There is current research being done on the topic by demonstrating how the model of inheritance described by Dr. Juarez has the ability to alter immune system functions. This injury can accumulate and be passed down through generations, impacting even immunity to the influenza virus. Multigenerational weakening of the immune system provides an explanatory model of why there is such extensive variation of responses to both the flu and its vaccine, which cannot simply be explained by accounting for age and virus mutations. In mice, testing of this hypothesis revealed that generations up to, and including, great-grandchildren can be affected, with female mice being more affected.
To gauge the opinions and experiences of students at The City College of New York, The Campus, conducted a survey on intergenerational and inherited trauma. The City College community is among one of the most diverse in the world, housing students from all different backgrounds and experiences. Therefore, when asked if their ancestors or a previous generation underwent a trauma or traumatic event, either in a mass group or individually, 89% of students who took the survey answered yes. Nonetheless, of the same pool, when asked if they believed that trauma or traumatic events can leave a chemical mark on one’s DNA, causing it to be passed down through generations, the answers were mixed. Only 46.4% of students were positive in their belief that, yes, inherited trauma is passed down genetically, 28.6% were positive it was not possible at all, and 25% were simply not sure.
Lauren Rosen, a third-year sociology major, believes inheriting trauma is very possible, but is not sure whether this mark is genetic or psychological. She states, “I do think that inherited trauma would be capable of leaving a psychological mark, especially in the cases of those that trigger episodes of depression, PTSD, or generally involve other forms of mental illness. There is a genetic component to many of these conditions, regardless of the initial trigger, and are somewhat likely to be passed down to future generations.”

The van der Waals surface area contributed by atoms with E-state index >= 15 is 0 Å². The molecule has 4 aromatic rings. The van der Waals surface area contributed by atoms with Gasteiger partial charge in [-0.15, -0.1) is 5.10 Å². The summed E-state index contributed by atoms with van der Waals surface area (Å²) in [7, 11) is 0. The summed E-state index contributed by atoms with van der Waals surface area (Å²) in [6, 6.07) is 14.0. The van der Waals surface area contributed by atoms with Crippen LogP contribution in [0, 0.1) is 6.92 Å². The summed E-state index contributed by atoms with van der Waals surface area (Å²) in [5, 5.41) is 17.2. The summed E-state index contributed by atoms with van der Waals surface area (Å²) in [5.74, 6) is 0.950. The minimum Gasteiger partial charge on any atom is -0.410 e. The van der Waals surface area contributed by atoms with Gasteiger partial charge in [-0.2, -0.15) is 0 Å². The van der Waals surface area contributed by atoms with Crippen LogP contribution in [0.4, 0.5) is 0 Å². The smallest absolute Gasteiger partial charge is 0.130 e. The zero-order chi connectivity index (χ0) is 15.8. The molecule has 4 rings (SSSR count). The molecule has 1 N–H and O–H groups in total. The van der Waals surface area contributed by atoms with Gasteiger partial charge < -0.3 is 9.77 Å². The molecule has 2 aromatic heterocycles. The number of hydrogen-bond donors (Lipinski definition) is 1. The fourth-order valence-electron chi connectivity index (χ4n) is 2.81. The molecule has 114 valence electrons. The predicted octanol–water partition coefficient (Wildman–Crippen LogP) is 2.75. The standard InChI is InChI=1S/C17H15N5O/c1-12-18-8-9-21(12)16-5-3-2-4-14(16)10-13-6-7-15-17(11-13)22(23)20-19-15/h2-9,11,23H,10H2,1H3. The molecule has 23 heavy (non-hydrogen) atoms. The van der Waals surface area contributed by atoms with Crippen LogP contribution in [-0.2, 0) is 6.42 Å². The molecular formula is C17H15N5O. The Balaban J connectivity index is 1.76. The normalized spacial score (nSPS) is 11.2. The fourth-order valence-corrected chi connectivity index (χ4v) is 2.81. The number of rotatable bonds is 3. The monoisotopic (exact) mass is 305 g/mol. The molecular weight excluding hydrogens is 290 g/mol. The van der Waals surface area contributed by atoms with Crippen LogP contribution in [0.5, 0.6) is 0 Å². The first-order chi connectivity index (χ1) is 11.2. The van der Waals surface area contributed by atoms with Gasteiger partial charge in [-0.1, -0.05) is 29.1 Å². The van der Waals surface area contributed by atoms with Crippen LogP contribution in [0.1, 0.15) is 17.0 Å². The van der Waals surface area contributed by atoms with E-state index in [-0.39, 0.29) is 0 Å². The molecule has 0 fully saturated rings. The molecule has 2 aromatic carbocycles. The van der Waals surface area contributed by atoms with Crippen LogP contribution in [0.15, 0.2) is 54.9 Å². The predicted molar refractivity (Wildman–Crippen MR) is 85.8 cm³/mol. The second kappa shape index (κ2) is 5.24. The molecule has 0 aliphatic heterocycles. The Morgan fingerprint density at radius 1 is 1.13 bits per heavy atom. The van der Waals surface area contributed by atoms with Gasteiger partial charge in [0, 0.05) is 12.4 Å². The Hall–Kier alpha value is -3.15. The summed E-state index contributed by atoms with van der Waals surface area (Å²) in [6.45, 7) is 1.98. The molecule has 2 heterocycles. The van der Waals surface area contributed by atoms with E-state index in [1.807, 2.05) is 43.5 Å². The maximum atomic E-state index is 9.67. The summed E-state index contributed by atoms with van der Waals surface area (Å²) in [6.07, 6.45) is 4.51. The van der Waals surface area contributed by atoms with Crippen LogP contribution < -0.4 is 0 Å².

As a woman of Jewish descent, Rosen’s personal history of generational trauma stems from her people’s experience in the Holocaust. While her family was lucky enough to have migrated to America, much of her family is still very much wary of the traumatic events that occurred in the 1940s, as well as the continued long history, both prior and after, of anti-Semitism. Rosen states, “My grandmother, who is particularly proud of our Jewish heritage, still remains extremely wary of the anti-Semitism that fueled the Holocaust, as well as smaller-scale hate crimes all over the world. Her way of coping with this trauma seems to be reassuring herself of our continued lineage, mainly by questioning my sister and me about who will continue the traditions when she no longer can herself. This creates stress and sometimes even a minute level of guilt for both my sister and myself, as neither one of us really practices this religion.” For Rosen, inherited trauma functions more like a chain reaction, where the need to survive and continue their lineage and heritage, falls upon her. She states, “Younger generations do tend to reap the consequences of their elders’ traumas, and consequently, develop their own. I think that inherited trauma functions more like a chain reaction than a direct inheritance of particular traumas.” Further research must be done to better understand this link of human traumatic events on our chemical composition, both genetically and psychologically, to help alleviate this notion.